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KB43891 - Fully Qualified Domain Name (FQDN) split tunnel rule(s) is sent via the tunnel even though there is a deny rule for the IPv4 address

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Last Modified Date10/22/2018 2:53 PM
Synopsis
This article provides details about the behavior of Fully Qualified Domain Name (FQDN) split tunneling with a deny rule.
Problem or Goal
If a deny rule for an IP address AND a fully qualified domain name under Users > Resource Policies > VPN Tunneling > Split-tunneling Networks, traffic will go via the tunnel interface. For example, a deny policy is created for:

IPv4 address: 10.9.8.7
FQDN: *.office.net

When the user accesses a FQDN that does not match *.office.net that resolves to 10.9.8.7, the traffic is routed through the tunnel even though there is a deny policy for the specific IP address.
Cause
This issue occurs due to fully qualified domain name rules take precedence over IP address.

There are three combinations of FQDN policies to consider when creating policies / rules:
  1. If only FQDN allow policies are configured, then all FQDN (that match the allow policy) will be routed through tunnel.  All other requests will be sent through the physical adapter.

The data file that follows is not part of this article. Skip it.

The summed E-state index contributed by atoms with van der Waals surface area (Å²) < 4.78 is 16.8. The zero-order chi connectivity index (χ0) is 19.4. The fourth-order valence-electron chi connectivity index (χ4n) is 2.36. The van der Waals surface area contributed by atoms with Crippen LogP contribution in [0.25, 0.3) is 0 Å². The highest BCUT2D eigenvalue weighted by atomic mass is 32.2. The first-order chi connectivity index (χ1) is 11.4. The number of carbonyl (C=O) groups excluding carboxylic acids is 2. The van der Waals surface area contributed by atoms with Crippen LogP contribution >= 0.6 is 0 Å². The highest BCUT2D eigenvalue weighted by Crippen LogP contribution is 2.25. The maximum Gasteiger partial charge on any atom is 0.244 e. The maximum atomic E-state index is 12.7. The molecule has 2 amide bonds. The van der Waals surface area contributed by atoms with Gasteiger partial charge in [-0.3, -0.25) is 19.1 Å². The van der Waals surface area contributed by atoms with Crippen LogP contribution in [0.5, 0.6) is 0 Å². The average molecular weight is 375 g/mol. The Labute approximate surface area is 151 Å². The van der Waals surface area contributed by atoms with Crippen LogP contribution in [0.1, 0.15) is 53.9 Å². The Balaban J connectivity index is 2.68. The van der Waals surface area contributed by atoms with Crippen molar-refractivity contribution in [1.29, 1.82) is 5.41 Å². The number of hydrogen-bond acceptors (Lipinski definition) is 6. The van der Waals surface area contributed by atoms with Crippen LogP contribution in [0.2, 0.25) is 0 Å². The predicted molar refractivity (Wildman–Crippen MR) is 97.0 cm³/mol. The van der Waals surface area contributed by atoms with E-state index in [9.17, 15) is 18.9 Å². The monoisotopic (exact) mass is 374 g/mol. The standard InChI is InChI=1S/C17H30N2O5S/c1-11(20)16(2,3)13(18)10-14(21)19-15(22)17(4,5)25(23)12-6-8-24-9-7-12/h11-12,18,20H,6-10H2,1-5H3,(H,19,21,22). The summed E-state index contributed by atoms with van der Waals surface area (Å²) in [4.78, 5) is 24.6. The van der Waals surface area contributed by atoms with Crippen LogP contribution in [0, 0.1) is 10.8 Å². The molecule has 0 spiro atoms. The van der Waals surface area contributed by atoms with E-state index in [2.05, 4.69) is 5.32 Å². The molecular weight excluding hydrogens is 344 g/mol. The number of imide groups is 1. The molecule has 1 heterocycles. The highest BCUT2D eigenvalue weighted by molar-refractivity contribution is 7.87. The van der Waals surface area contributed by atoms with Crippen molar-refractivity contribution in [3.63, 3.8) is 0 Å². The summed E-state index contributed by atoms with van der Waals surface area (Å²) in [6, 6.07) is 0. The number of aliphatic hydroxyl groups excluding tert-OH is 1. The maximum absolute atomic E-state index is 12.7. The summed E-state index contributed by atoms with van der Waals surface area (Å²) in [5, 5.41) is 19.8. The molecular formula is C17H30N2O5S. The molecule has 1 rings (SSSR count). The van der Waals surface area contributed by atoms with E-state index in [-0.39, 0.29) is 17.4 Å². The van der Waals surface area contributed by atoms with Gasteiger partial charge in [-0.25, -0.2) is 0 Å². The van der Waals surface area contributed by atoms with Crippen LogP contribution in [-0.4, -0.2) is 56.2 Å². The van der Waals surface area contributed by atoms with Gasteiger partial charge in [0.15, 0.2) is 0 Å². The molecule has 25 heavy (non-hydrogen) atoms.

2. If only FQDN exclude policies are configured, then all FQDN (that match the exclude policy) will be routed through physical adapter.  All other requests will be sent through the tunnel.
  3. If both allow and exclude policies are configured, then all FQDN (that match the allow policy) will be routed through tunnel.  All other requests will be sent through the physical adapter.
Solution
To resolve the problem, the admin should follow Option 1 or Option 3 (above) by adding an allow policy for a FQDN. The default behavior will exclude all FQDNs that are not defined as allow policy.
Related Links
Attachment 1 
Created ByMatthew Spiers

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